“If you want to hit touchbacks and drive the ball far, then you need the ball straight vertical or you’ve got to give it a slight forward lean,” said Kaare Vedvik, an NFL free agent kicker/punter who most recently kicked for the New York Jets this season. “When you lean it forward, it opens up the sweet spot of the ball making it more open for your foot to hit the ball. I’m still fairly new to using it, but I’m enjoying it so far. I like the idea behind it.”
Vedvick’s said he’s been using the Ground Zero for six years and has only spent two kicking sessions using the Launch Pad. While he says it’s too early to tell what his preference is, it’s tough to argue with the success of the new tee.
“If you kick the ball and it’s your record-long kick, it’s hard to analyze why or how it happened. But it happened when I used (the Launch Pad tee),” Vedvick said. “I was kicking from the 30, and the ball went 8 yards deep in the end zone. I was like, ‘Oh man, that’s pretty good.’ I thought it was a line drive, but we looked at the hang time and it was 4.1 which is a good hang time. So I was like, ‘Is that a coincidence or not?’
“Then I had a mishit with the same tee where I hit the ground then the tee then the ball. The ball still went 8 yards deep from the 30. It didn’t actually restrict my kick as much as I thought it would have. Usually if I hit ground and then the ball with any other tee it at least takes 10 yards off my kick.”
Shafer, who kicked at the college and semi-pro levels, says one of his hopes for the new tee is that it will open up opportunities for more kickers in the future.
“It will help out kickers who are accurate on field goals but might struggle with kickoffs,” he said. “There’s a lot of those guys out there. This will enable them to add a few more yards to their kickoffs and possibly pick up more scholarship opportunities.”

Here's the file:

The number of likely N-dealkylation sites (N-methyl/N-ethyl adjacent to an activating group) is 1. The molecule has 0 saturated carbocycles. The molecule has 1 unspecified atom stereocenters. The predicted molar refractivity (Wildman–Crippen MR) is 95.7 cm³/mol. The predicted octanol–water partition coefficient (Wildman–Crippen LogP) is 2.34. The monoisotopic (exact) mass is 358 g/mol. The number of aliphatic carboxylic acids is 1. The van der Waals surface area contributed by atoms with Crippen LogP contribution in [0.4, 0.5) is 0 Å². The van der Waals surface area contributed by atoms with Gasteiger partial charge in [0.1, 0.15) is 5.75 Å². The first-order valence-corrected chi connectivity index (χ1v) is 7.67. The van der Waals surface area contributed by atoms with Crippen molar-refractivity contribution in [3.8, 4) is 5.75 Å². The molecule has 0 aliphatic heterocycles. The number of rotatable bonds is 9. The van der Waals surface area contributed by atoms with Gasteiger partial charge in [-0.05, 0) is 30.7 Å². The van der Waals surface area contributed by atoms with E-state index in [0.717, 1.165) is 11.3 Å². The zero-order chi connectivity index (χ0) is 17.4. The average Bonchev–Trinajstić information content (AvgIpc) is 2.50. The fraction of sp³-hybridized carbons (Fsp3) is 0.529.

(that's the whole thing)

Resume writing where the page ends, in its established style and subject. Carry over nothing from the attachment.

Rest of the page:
The Launch Pad is patent-pending and has been approved both at the NCAA and high school levels. Shafer said the company is still waiting to hear word back from the NFL, although the tee meets the league’s guidelines.
Now that Reichard has the tee, it should theoretically aid his already powerful leg. Through four games, the freshman has recorded 22 touchbacks on 29 kickoffs while using the Ground Zero tee.
Of course, if Reichard was to switch to the Launch Pad it would require some time getting used to. Vedvick estimates it would take him roughly two full days of kicking off the new tee to get comfortable enough to use it in a game. Although, that could change from kicker to kicker.
“The transition isn’t that hard,” he said. “In the beginning, I thought I had to swing differently because it looked different, but that wasn’t the case. I actually hit my normal balls as soon as I decided to hit the ball the same way I would hit it off the Ground Zero. I figured that out, and after five or six kicks I was good.”
It’s uncertain whether or not Reichard will elect to use the new tee moving forward. However, at the very least, it’s one more tool Alabama has in its battle against a litany of special teams misfortunes.